This space has been left behind for more advanced chips due to the size of the vias used for the old-school boards not supporting requirements of the latest generation of devices. One-by-one, the plated through hole components of yesteryear are becoming obsolete. Anyone wishing to make a career out of PCB design is going to have to catch up and keep up with the latest technologies available in microelectronics.
Junior PCB designers are going to have to be versed in micro-vias due to the advancements in microelectronics. Implementing micro-vias in a design comes with a few dependencies. The first concern is that the small diameter of the microvia is difficult to plate unless the hole is shallow. Even a one-to-one ratio of depth to diameter is a challenge.
The typical PCB factory can manage a 100 micron diameter hole size if the thickness of the dielectric is 65 microns or less.
So, the layers have to be quite thin. When a thin layer is used, the geometry of a controlled impedance transmission line also decreases. In order to achieve the thin linewidth, the fabricator has to start with a thinner copper foil. For a top-layer trace, it makes more sense to move the reference plane from layer-2 down to layer-3 and create a void on layer-2 below the run of the transmission line.
Rather than making a void in the layer-2 copper, it is advisable to use a route-keep-out shape so the area remains free of inadvertent routing or copper flood if the shape has to be replaced. This will happen globally when the board outline is revised. Failsafe practices include the use of keep-outs for components and routing as necessary. Design intent will survive future editing even if it is someone else doing the project. That will include capturing design constraints that cover minimum line width and air-gap as well as any length requirements.
The beauty of a microvia is that they lend themselves to being placed within the SMD pad, which allows for a tighter placement since there’s no requirement to account for the fan-out via. While it is possible to fill and cap a traditional mechanical via, their larger size makes them best suited to the center pad of the QFP and QFN packages. Simply put, microelectronics require micro-vias.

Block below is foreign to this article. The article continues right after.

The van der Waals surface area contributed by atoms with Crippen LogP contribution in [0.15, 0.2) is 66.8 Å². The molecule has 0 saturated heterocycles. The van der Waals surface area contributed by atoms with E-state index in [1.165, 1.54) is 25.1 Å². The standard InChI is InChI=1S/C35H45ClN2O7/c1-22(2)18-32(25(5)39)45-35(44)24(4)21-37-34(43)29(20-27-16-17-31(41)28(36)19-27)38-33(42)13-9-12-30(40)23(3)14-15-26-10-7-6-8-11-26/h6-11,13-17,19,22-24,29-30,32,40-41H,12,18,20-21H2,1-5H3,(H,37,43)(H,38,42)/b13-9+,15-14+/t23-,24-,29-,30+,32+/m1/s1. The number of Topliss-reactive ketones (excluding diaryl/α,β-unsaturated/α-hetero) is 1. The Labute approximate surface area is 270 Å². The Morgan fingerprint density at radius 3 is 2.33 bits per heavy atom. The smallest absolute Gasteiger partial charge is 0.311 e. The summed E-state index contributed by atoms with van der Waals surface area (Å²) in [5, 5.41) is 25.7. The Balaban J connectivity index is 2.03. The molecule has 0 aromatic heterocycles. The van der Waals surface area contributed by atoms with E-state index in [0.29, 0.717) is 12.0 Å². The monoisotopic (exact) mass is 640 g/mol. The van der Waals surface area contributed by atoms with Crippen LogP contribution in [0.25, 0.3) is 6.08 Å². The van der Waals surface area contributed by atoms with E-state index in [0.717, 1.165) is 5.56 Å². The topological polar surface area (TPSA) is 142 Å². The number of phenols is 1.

A typical implementation of micro-vias would be an eight-layer board.
The first step is to create a four-layer board that will eventually become layers 3, 4, 5 and 6 of the finished board. Then the next step is to build up another layer pair by sandwiching the 4-layer “core” with a layer of prepreg above and below. That step involves a second lamination cycle. Then a laser system is used to create the micro-vias which are plated and the process repeats.
Starting with four layers, going up to six, and finishing with eight layers uses a total of three lamination cycles. The end product has micro-vias from layers one to two and another spanning from two to three. Then there is the core which uses a standard mechanical drill size followed by two more build-up layers from six to seven and then seven to the bottom.
Lamination cycles involve a very expensive piece of equipment known as a press. The press is not a quick process; certainly not as quick as the drilling or plating steps. This makes sequential lamination a costly endeavor with a longer lead time. It is highly advisable to work closely with your pcb fabrication vendor as you use HDI technology.
Working with the right partner makes all the difference in your final microelectronics project.